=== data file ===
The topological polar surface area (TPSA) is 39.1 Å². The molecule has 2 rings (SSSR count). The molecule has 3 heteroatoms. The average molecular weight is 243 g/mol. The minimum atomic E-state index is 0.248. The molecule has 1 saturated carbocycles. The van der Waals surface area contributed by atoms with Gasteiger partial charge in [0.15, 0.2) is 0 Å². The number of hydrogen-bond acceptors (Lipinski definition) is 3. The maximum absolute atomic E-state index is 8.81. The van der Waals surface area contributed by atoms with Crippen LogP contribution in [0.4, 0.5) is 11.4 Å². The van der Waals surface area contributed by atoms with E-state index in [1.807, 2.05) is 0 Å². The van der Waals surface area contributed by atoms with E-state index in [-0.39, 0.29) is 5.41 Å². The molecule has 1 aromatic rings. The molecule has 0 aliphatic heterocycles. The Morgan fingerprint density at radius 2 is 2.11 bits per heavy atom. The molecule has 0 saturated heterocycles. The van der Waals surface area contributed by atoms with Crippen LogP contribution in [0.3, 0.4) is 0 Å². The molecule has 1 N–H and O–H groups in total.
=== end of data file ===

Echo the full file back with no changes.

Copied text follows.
The topological polar surface area (TPSA) is 39.1 Å². The molecule has 2 rings (SSSR count). The molecule has 3 heteroatoms. The average molecular weight is 243 g/mol. The minimum atomic E-state index is 0.248. The molecule has 1 saturated carbocycles. The van der Waals surface area contributed by atoms with Gasteiger partial charge in [0.15, 0.2) is 0 Å². The number of hydrogen-bond acceptors (Lipinski definition) is 3. The maximum absolute atomic E-state index is 8.81. The van der Waals surface area contributed by atoms with Crippen LogP contribution in [0.4, 0.5) is 11.4 Å². The van der Waals surface area contributed by atoms with E-state index in [1.807, 2.05) is 0 Å². The van der Waals surface area contributed by atoms with E-state index in [-0.39, 0.29) is 5.41 Å². The molecule has 1 aromatic rings. The molecule has 0 aliphatic heterocycles. The Morgan fingerprint density at radius 2 is 2.11 bits per heavy atom. The molecule has 0 saturated heterocycles. The van der Waals surface area contributed by atoms with Crippen LogP contribution in [0.3, 0.4) is 0 Å². The molecule has 1 N–H and O–H groups in total.